All over the world today, both in developing and developed states, liberal democracies and less free societies, there are groups who struggle to gain full access to freedom of expression for a wide range of reasons including poverty, discrimination and cultural pressures. While attention is often, rightly, focused on the damaging impact discrimination or poverty can have on people’s lives, the impact such problems have on free expression is less rarely addressed.
We are not talking about the classic examples of challenges to freedom of expression where repressive regimes attempt to block, limit and inhibit across a population as a whole. Rather we are looking at cases where in both more and less free societies particular groups face greater barriers to free expression than the wider population. Such groups can often be denied an equal voice, and active and meaningful participation in political processes and wider society. Poverty, discrimination, legal barriers, cultural restrictions, religious customs and other barriers can directly or indirectly block the voices of the already marginalised. How much do these barriers and lack of access to freedom of expression matter? A lot – as the examples below tell us.
Why is access to freedom of expression important? Freedom of expression is a fundamental human right. It also underpins most other rights and allows them to flourish. The right to speak your mind freely on important issues in society, access information and hold the powers that be to account, plays a vital role in the healthy development process of any society.
The lack of access to freedom of expression is a problem that particularly affects the already marginalised – that is, minorities facing discrimination both in developed and developing countries, from LGBT people in African countries, to disabled people in Western Europe. While the scale of their struggles varies greatly, the principle is the same: within the context of their society, these groups face greater barriers to freedom of expression than the majority. If they are unable to communicate their ideas, views, worries and needs effectively, means they are often excluded from meaningful participation in society, and from the opportunity to better their own circumstances. In other words, discrimination is one of the core elements of unequal access to freedom of expression.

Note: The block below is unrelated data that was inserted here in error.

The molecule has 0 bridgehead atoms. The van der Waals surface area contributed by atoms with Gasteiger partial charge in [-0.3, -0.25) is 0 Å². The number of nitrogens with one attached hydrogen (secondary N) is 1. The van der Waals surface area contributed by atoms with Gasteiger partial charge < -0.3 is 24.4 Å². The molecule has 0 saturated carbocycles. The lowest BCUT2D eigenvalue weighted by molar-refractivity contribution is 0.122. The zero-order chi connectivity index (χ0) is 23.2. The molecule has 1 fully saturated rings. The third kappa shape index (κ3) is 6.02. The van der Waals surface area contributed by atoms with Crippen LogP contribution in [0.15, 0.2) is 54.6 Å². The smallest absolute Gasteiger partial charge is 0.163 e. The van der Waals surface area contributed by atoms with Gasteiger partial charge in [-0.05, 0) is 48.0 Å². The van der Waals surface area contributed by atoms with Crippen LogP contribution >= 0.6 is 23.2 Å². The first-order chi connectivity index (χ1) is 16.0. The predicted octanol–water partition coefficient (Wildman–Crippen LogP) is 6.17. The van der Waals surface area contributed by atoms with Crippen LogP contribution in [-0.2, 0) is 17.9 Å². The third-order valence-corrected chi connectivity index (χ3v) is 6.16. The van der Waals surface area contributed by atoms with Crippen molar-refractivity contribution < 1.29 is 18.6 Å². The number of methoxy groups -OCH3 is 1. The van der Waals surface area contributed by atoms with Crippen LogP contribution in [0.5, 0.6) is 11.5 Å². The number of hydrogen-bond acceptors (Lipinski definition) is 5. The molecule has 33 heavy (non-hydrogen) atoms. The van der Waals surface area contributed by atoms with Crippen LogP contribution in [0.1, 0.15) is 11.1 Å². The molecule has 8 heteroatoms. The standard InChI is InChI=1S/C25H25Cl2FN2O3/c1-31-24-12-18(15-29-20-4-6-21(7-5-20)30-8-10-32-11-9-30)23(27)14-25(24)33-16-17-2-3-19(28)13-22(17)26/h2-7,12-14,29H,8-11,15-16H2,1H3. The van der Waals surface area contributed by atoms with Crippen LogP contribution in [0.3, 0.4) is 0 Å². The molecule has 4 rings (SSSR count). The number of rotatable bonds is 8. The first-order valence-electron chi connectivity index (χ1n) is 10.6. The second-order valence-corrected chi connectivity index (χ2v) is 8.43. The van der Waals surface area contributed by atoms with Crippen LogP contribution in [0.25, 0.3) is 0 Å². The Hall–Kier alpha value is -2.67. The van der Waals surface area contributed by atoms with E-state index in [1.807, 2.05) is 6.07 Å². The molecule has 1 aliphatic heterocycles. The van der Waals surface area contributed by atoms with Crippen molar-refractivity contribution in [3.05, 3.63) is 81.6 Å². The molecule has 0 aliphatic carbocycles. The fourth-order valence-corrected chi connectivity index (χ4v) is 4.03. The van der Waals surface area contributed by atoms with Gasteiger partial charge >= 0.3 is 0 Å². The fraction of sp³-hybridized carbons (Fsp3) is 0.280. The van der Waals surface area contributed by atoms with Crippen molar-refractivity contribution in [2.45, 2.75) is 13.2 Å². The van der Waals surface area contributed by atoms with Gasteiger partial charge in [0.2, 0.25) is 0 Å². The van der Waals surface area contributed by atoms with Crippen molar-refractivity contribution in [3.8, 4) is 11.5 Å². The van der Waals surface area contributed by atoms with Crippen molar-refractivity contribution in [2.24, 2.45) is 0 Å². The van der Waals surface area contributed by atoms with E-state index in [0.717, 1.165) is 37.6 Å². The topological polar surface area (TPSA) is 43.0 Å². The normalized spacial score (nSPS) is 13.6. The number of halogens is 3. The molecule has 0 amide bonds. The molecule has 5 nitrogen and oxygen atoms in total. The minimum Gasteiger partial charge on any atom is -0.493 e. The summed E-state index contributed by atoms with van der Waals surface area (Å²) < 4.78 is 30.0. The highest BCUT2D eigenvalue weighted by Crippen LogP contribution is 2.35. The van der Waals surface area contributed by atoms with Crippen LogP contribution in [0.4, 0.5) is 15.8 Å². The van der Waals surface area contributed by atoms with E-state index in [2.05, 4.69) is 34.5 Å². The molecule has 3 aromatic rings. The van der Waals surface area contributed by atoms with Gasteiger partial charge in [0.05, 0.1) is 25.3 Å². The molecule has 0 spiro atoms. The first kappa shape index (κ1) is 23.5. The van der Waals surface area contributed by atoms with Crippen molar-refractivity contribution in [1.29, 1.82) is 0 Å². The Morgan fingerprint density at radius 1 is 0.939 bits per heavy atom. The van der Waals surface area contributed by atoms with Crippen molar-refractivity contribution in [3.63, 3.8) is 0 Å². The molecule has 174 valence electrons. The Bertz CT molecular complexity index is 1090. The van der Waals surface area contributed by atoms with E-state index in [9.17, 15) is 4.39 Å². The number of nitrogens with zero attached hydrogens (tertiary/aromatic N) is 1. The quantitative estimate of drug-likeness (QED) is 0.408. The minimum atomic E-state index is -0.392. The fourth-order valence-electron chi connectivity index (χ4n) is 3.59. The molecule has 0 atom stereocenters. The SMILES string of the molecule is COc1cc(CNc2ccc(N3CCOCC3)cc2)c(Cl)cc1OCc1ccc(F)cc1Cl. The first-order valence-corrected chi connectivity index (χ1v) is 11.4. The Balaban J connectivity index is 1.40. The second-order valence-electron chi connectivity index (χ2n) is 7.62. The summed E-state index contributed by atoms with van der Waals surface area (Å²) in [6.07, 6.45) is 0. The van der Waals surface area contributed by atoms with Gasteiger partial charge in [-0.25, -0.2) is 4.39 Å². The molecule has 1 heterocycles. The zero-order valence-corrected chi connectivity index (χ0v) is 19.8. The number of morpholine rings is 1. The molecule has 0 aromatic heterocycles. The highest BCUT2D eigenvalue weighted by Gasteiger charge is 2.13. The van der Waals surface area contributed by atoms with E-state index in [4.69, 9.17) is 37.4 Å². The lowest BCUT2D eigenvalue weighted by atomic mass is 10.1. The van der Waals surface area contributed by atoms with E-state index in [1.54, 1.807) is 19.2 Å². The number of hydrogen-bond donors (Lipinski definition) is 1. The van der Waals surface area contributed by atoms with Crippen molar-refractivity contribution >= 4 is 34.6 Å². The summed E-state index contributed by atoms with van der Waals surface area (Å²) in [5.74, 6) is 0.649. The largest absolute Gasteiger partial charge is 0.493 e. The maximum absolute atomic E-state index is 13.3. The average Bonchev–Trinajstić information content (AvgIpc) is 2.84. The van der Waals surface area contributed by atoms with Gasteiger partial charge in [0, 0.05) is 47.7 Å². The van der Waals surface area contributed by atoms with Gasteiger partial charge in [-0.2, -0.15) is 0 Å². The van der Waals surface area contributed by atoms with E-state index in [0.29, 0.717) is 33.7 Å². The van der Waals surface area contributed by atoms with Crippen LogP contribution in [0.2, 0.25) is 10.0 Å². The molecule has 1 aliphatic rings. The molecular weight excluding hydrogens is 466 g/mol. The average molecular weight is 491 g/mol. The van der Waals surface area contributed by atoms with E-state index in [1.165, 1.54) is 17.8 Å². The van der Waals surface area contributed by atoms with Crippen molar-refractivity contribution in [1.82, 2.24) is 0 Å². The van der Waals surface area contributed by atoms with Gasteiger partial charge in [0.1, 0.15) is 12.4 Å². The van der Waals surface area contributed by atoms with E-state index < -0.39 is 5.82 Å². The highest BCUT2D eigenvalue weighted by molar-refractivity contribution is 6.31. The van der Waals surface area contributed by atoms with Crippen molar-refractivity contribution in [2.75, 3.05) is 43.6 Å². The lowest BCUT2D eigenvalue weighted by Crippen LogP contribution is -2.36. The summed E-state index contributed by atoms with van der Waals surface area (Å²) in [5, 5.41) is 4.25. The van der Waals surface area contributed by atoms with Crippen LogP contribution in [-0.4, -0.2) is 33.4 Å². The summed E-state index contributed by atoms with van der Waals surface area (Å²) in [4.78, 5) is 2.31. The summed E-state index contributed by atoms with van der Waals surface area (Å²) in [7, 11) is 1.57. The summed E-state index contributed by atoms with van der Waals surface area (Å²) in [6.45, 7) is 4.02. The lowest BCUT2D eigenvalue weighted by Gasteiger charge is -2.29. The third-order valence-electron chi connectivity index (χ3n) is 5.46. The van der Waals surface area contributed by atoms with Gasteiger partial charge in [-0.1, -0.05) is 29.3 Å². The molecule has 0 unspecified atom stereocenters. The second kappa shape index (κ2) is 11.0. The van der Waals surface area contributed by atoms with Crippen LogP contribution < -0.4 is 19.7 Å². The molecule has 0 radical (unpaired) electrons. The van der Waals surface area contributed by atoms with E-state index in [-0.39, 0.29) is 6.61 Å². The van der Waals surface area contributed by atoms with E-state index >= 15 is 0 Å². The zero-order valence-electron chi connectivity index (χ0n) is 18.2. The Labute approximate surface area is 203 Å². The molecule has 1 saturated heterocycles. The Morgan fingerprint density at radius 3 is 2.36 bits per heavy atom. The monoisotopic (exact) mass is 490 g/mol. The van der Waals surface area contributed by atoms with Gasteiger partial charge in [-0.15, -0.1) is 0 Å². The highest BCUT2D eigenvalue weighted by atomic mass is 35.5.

Access to free expression is also vital both to support the development process and as a development goal in its own right. The connection was perhaps most famously put forward by Amartya Sen in his widely cited book — Development as Freedom — where he argued that expansion of freedom is both the primary end and the principal means of development
It is striking to note the way in which cultural and religious customs are sometimes used to clamp down on various minorities’ rights to expression and assembly in many countries around the world. Human Rights Watch’s latest world report states that “traditional values are often deployed as an excuse to undermine human rights.” One example of this is the caste system still in place in countries including India, Nepal and Pakistan. This is culturally-based discrimination on a major, systematic scale. A significant proportion of the Dalits, (lower-caste people, or “untouchables”) are barred from participation in public life and have a limited say in policies that directly affect them. In May 2008, the Dalit community in the Nesda village in the state of Gujarat attempted to stage a protest after being excluded from the government’s development funds allocation, by refusing to fulfil their historic “caste duty” of disposing of dead animals. The dominant caste in the region promptly blocked the protest through a ‘social boycott’, forbidding any social or economic interaction between Dalits and non-Dalits. This is only one example of Dalit’s being barred from having a say in development matters directly relating to them. When they attempted to stage a peaceful protest, they were only further marginalised, and their weak economic, social and political position further cemented. It’s a vicious cycle.
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